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The Freedom of Being Published

When I wrote my first novel, 23 years ago, I had a freedom that comes a novelist’s way but once – the freedom of being a hitherto unpublished author, the freedom of being a writer untainted by success. And it is a joy. The novice can plunge in and apply any rules, tricks, tweaks and lessons learned without fear or favour.

The virgin author can imagine everything and know nothing for certain – including whether or not the book will ever get published. It is the time to fly with your words. You’ll come down with a bump later when you have to go back over what you have written and edit the wretched thing, but for the first weeks, months or years of the writing, it is glorious freedom. 

When I wrote my first novel Pause Between Acts in 1986 I remember sitting at my typewriter (yes, yes a manual in those days) and loving every minute of writing the book – often nearly falling off my chair with laughter and thinking: No, no, you cannot put that in - and then thinking – Oh yes you can, who’s going to read it anyway? It was, and remains, my funniest book. Maybe not my best book, certainly not my most complex book, but it is by far the funniest. And that is entirely to do with my having a go: not holding back.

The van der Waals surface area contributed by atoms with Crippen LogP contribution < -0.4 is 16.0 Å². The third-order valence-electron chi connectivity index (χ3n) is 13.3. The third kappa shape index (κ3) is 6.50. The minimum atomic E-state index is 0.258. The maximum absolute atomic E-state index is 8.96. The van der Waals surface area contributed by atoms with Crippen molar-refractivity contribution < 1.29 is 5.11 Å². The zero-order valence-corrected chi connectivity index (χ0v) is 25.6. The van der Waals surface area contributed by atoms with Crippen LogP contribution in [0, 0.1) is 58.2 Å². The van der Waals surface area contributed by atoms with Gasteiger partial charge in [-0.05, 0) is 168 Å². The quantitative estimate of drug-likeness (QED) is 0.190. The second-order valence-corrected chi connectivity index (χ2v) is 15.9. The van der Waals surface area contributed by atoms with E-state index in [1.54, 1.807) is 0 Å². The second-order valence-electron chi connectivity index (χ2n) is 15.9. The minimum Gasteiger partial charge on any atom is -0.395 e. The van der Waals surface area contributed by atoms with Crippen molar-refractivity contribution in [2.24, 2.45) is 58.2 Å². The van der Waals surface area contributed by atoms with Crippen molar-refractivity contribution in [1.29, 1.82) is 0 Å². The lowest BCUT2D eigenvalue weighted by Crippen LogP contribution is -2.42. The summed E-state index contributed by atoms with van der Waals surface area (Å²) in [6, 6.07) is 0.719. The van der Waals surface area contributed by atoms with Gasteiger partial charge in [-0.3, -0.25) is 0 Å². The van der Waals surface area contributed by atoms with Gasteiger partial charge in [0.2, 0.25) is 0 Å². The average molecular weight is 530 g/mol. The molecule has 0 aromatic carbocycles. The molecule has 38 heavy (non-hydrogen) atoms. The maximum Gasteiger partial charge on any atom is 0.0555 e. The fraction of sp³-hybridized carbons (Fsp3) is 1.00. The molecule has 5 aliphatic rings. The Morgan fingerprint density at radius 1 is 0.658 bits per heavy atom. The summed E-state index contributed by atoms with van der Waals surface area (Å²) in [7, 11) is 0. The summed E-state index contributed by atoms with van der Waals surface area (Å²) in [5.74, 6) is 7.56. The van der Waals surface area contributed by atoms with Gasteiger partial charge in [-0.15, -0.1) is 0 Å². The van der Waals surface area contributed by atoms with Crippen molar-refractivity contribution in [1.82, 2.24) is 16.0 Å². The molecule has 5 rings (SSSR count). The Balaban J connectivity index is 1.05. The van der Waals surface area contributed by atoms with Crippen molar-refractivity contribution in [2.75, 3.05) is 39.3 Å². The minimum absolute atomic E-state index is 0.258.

It is one of the lessons that creative writing courses teach and it is one of the best. The art of plunging in, charging on. Stop staring bleakly out of the window and thinking that those birds out there seem to be having a better day of it, that you don’t have the time, that you may be no good, that you’re not sure what you want your book to say, that you wonder if the paragraphs/sentences/chapters are too long/too short/should be there at all. It is a time to throw everything you’ve got into the pot without fear of retribution from an agent, editor, publisher or fans. Just for once, the plunge you take is purely for yourself. The pain comes later.

Mavis Cheek, the author of thirteen novels novels including Mrs Fytton's Country Life, Janice Gentle Gets Sexy and, most recently, Amenable Women which was described in The Times as 'a brilliantly funny, warm, intelligent read'. She now lives and writes in the heart of the English countryside.

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